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IMS equipment sales set to grow by 50 percent. Will it matter?

After years of hype, then a similar spell in the shadows, IMS has reappeared as a defense against the attacks of OTT players.

IP Multimedia Subsystem (IMS) is a classic. Several years ago it hit the news as the ‘next big thing.’ Then, in time honored traditional it all but disappeared.

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Now Infonetics predicts that the IMS equipment market is on track to gain over 50% in global revenue in 2011, compared to 2010. Behind the growth are telco giants China Telecom, China Unicom, and Deutsche Telekom who are undergoing significant ‘Class 5’ replacement projects, while other huge players – AT&T, Verizon and Comcast – launch LTE or enhance cable services. According to Diane Myers, directing analyst on the study, “most incumbent operators have migrated to IMS for their fixed VoIP networks. IMS has become the de facto next generation voice architecture away from a softswitch architecture.”

Over half of this growth comes from North America, and driven in large part by Verizon Wireless and its LTE ambitions (CP: AT&T, Verizon meet 2011 LTE goals). Asia Pacific competes for strongest sales, though, winning 40 percent of the equipment revenue in the third quarter, according to Infonetics.

It turns out that IMS remains important as an invisible and very important glue.

It is important because it is possibly the telcos’ answer to the perceived threat from OTT players. When discussing OTT players the discussion about whether they are ‘friend or foe’ tends to concentrate around the ‘top end’ – commerce, video and games. However, there is an area where telcos are vulnerable. At a recent brainstorm event, STL Partners polled their audience of senior telco decision makers about the future of telco ‘basics’ – voice and messaging. The consensus was that messaging revenues would decline by 37 percent over the next three years, voice by 21 percent. The statistic itself is gloomy but not surprising, however in the current climate where economic doomsday scenarios seem probable, if not possible, the prospect of losing almost 40 percent of the revenue from a once solid line of business is daunting.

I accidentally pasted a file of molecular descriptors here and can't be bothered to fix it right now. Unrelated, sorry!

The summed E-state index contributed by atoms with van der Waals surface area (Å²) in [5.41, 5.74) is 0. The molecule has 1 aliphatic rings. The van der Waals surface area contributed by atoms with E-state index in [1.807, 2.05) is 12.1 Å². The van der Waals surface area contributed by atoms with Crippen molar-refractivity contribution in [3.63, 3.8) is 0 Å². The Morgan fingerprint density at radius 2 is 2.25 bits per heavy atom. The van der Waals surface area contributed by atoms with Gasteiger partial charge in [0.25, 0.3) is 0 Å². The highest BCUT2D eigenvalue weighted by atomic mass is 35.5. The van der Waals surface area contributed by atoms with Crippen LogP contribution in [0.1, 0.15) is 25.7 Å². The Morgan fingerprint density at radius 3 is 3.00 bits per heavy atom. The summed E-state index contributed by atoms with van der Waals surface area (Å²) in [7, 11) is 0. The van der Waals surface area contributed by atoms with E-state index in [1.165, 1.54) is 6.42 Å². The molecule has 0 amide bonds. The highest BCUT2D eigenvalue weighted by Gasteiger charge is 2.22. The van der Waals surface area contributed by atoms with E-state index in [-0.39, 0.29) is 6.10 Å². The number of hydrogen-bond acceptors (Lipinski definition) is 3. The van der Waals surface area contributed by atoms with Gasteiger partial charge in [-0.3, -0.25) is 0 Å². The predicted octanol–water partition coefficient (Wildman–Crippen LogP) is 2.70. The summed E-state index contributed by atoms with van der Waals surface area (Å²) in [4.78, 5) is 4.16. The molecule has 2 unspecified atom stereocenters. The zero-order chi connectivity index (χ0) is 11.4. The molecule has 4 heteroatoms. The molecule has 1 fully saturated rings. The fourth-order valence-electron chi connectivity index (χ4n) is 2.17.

Messaging does not consume noticeable bandwidth (a megabyte of text messages would cost $1,250 if priced according to the average data plan) and so the ‘telcos can provide guaranteed quality of service’ argument does not fly, nor do any of the ‘telcos know their customers best’ arguments because messaging is a customer-to-customer concept.

The hope of the GSMA and industry Goliaths is that IMS will defeat the siege of Skype and other hordes. They have built RCS and now RCS-e around IMS. Embedded in a mobile phone’s address book – whether dumb or smart – RCS-e allows customers to seamlessly message each other without having to launch an application.

There are advantages and disadvantages to the RCSe/IMS approach and much of the fight back will depend on brand, trust and convenience and the hope that no new, universal messaging service is offered ‘over the top’ – free and by someone really cool.

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© 2014 Penton Media Inc.

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